When I first started writing, a gazillion years ago, I thought writing was something that was inborn. Like the color of your eyes, the timbre of your voice, or even the shape of your head, writing was something that you were born with and something that you could not learn. A person's ability to create on paper or carry a melody or even dance was something that you were given no voice, no choice over and you just had it or you didn't. It was a flawed sense of reality for a teen, and I knew no better. Though the visions flowed easily from my mind which I transformed to words on paper, I kept them hidden. Perhaps because it was the most private moment I have ever had, for who could ever enter anothers mind and experience anothers reality?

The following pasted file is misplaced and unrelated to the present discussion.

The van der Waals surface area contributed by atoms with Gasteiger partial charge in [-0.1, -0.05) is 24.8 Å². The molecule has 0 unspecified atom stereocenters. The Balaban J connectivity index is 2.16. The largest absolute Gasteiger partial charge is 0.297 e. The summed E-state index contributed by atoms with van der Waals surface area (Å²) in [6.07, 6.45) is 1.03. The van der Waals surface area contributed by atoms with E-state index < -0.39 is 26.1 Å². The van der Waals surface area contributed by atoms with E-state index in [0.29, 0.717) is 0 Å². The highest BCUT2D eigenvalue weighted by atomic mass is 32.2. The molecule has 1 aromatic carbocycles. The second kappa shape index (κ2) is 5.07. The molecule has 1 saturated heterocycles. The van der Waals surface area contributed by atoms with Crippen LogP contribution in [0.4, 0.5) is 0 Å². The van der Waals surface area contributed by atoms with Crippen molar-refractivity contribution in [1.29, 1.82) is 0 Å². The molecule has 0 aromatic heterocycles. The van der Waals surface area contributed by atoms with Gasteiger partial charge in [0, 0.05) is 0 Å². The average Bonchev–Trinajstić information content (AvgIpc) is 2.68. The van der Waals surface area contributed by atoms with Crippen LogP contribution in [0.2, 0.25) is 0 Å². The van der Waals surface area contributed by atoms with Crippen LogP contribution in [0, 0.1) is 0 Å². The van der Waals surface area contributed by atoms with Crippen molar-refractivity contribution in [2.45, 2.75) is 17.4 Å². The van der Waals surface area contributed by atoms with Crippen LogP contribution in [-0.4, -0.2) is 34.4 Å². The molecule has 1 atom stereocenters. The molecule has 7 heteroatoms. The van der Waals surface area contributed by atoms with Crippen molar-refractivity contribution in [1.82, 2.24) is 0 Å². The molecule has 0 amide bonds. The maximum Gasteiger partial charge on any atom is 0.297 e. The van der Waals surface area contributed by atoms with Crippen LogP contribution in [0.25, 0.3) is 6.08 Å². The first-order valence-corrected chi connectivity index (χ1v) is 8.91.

When I finally decided to try to share my written world I was brought back to reality with a very nice post-it note that stated I needed help with dialogue. Well, I believed back then that perhaps I didn't have that "talent", perhaps I wasn't born with it and so I let it go. Well, I learned, as you can imagine, that writing is a craft that can indeed be learned. Dialogue, character building, descriptions, tone, setting, and even the dreaded grammar can all be learned; whether self-taught or in a formal setting, the ability to learn the craft is possible. Everyday I learn something new. I realized that although rejections are a huge part of this job, I will continue to write and I will continue to learn and I will continue to live.